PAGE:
Historians and scientists alike have long wondered whether the various disease pandemics that have plagued humanity since the sixth century shared a common cause.
Ancient DNA samples and historical climate patterns all pointed to the theory that a single, super-resilient germ managed to survive through the ages. But the final genetic piece in the puzzle was missing – until now.
The Black Death and numerous other plague pandemics that decimated European and Asian populations can all be traced back to a single strain of bacteria, according to a recent study published in the scientific journal Cell Host and Microbe.
The international team of scientists used DNA evidence taken from hundreds of bodies exhumed from mass graves across Europe to determine that the bacterium Yersinia pestis was responsible for all three major plague pandemics in human history.
Co-author Dr Alexander Herbig, from the Max Planck Institute for the Science of Human History in Germany, told The New Daily his team was able to “reconstruct” Y. pestis’ phylogenetic tree.
“By comparing the old genomes to data from plague bacteria today we were able to reconstruct a family tree for Y. pestis,” Dr Herbig said.
“This shows that many of the plague strains that we still see today are descendants of the strain that caused the Black Death in Medieval Europe, in particular those which we find to be distributed worldwide.”
It is the first such study to establish a genetic link between the following: the Plague of Justinian, which struck the Roman Empire between the sixth and eight centuries that killed an estimated 25-50 million people; the Black Death, which devastated Europe during the mid-14th century and claimed between 75-200 million lives; and the Third Pandemic that began in China in 1855 and killed over 15 million people worldwide before officially ending in 1959.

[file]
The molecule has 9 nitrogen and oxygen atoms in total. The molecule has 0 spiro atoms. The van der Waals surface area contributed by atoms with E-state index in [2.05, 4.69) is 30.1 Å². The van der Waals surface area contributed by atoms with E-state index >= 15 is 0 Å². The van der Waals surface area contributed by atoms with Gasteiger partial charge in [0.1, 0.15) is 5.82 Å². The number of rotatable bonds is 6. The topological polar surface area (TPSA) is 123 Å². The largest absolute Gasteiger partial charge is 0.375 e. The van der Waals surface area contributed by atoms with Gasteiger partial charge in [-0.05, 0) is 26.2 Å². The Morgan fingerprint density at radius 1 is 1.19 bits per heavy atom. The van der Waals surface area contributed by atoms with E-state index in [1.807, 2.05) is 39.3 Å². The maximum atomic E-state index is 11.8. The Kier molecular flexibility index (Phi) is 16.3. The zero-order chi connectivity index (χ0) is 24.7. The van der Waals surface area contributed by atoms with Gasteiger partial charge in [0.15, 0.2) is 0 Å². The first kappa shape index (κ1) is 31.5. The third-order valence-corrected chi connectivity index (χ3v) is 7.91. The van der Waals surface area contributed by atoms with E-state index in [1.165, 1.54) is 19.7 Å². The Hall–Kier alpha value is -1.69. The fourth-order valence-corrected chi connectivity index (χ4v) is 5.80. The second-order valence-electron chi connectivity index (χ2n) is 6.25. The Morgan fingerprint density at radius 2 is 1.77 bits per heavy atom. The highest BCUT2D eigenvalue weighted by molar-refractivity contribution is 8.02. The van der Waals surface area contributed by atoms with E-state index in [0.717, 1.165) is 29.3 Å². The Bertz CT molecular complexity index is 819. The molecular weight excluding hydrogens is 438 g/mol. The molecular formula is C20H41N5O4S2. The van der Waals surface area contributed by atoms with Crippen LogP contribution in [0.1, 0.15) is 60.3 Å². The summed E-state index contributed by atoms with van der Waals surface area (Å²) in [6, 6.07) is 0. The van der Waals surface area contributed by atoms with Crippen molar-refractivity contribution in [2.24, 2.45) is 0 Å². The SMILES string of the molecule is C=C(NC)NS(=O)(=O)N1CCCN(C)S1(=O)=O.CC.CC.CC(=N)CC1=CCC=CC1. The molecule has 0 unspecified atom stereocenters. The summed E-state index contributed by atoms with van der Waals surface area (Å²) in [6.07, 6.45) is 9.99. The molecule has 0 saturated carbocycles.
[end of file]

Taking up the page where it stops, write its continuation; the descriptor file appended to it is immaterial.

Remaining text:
The researchers discovered the link by collecting DNA samples from the bone fragments and tooth roots of 178 plague-infected individuals that had been exhumed from mass graves in Barcelona (Spain) and Ellwangen (Germany), and a single grave from Bolgar City (Russia).
They identified Y. pestis DNA in 32 individuals, but only three had sufficient levels of DNA evidence to sequence the genomes of the ancient plague bacteria strains.
By comparing these to the 148 previously sequenced ancient and modern strains to reconstruct the bacteria’s family tree.
“We find that the genetic diversity among Y. pestis strains in Medieval Europe at the time of the Black Death is rather low,” Dr Herbig said.
“We do not see differences between the genome from Barcelona and the genome from London.”
According to Dr Herbig, the team’s findings suggested that the strain responsible for the Black Death travelled east and its descendants reached China to bring about the Third Pandemic.
He also said that another lineage of the plague bacteria caused more outbreaks across Medieval Europe after the Black Death, which suggested, “a plague reservoir in Europe or close to Europe existed in Medieval times”.
Professor Maciej Henneberg, an expert in biological anthropology and the history of disease from the University of Adelaide, said the research provided a unique insight into the evolution of pathogens.
“This is a study falling into the growing area of evolutionary medicine … the history of diseases is constant co-evolution of hosts and pathogens,” Prof Henneberg told The New Daily.
“New strains of pathogen produced by mutations may be more virulent than old ‘adapted’ strains and the disease that was already disappearing may flare again.”
The next step in the research, according to Dr Herbig, will be to investigate the various entry and exit points of the Black Death in Europe, any mutations or evolutionary changes in Y. pestis, and the toll it had on human population.
“Why it was specifically this lineage that travelled such large distances and caused so many outbreaks is still an open question for us.”